We need to respond to this claim, since this issue was brought up
by the extremely cunning Porphyrios during the 3rd century A.D.
First of all, let's see what Isaiah had said:
this, the Lord Himself will give you
a sign: Behold, the virgin shall conceive
and bear a Son, and shall call His name Emmanuel.”
There are 51 verses in the
Old Testament in which the word “bethulah” is used.
It is our conviction that,
first of all,
the word “bethulah” does not always signify a virgin;
that the word “almah” at times indeed refers to a
virgin, and in fact –based on the given trends of that
era- the word
even if the translation had the word “young maiden”
instead of “virgin”, or, if Isaiah had indeed implied “a
young maiden”, even so, that young woman would have to
have been a virgin.
The fact that the word “bethulah” does not
always mean “virgin”, is evident in various verses of the
In Genesis, we note:
Genesis 24: 15,16:
it came about before he had finished speaking in his
mind, that then, behold, Rebekka, who was born to
Bathouel son of Melcha the wife of Nachor—and he was
Abraam’s brother—was coming out with her water jar on
her shoulders. Now the maiden was very beautiful in
appearance; she was a maiden (betulah)—no
man had known her.
So then going down to the spring she filled her jar and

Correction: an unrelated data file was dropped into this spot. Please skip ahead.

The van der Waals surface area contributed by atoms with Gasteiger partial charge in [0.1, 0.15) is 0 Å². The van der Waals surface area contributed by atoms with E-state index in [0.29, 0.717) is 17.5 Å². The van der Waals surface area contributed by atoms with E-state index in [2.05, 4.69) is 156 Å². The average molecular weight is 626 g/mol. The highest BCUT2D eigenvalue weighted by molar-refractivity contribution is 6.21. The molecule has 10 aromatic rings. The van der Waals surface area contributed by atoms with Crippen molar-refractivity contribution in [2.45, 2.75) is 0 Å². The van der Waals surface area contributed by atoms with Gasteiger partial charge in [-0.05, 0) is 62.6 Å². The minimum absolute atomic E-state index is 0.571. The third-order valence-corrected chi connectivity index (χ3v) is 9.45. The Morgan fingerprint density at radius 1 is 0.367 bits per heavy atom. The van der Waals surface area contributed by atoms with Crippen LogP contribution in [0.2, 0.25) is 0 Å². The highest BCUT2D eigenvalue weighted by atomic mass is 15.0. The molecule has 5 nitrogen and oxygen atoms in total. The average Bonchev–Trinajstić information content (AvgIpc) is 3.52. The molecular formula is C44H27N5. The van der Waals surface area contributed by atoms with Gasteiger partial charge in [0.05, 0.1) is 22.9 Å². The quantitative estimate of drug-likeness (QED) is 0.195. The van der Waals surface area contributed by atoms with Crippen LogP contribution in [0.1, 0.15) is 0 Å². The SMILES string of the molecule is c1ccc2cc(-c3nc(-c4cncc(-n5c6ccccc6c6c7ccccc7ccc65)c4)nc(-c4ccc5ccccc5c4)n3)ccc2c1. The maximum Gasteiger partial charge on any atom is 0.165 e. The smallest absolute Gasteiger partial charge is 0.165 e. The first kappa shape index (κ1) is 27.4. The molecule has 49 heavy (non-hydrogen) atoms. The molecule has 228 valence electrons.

Genesis 24: 43:
"Behold, I stand near the spring of water, and the
daughters of the people of the city will come out to
fetch water, and it shall be that the maiden
whom I should say, “Give me a little water from your jar
Rebecca is referred to as “bethulah”;
but that word was obviously not adequate enough to let
us know that she was a virgin, thus, the author added
the clarification that “no
man had known her”
to that day.
Whereas, in verse 43, Rebecca is referred to
as “almah”, which was obviously a satisfactory term for the
author of Genesis to indicate that Rebecca was a virgin. The
author of Genesis did not add any clarification after the
word “almah”, that “no man had known Rebecca”, obviously
because the word “almah” implies the absence of carnal
There are quite a number of instances where
the use of the word “bethulah” is accompanied by the
clarification of “not having carnal knowledge”.
In Joel 1:8 we read:
"Lament like a bride
girded with sackcloth, for the husband
(ba’al) of her youth..."
We notice here that a bride – in other words,
a woman who has had carnal relations – is referred to as “kibetulah”.
Normally, if the word “bethulah” signified “virgin”, it
would be inappropriate to use it for a married woman, who is
mourning for her “virginal” husband, i.e., the husband whom
she was married to, a very long time ago (=from the time she
was a virgin).
This last point is very important, because
some people insist that the “bride” mentioned in the above
verse is merely betrothed (and not wed), and therefore has
no carnal relations as yet. However, this mode of
expression denotes a very long period of time (hence she
cannot still be engaged), as is apparent in the wording of
your well of water be solely your own, and rejoice with
Furthermore, the betrothed of a young woman
is called “ish” and not “ba’al”, which is always used when
referring to a married man, and not to one who is betrothed.
The word “bethulah” does not chiefly imply “virgin”; it
signifies a young woman who lives in her father’s house.
times in the Old Testament, in the Singular and Plural (Genesis 24:43, Exodus 2:8,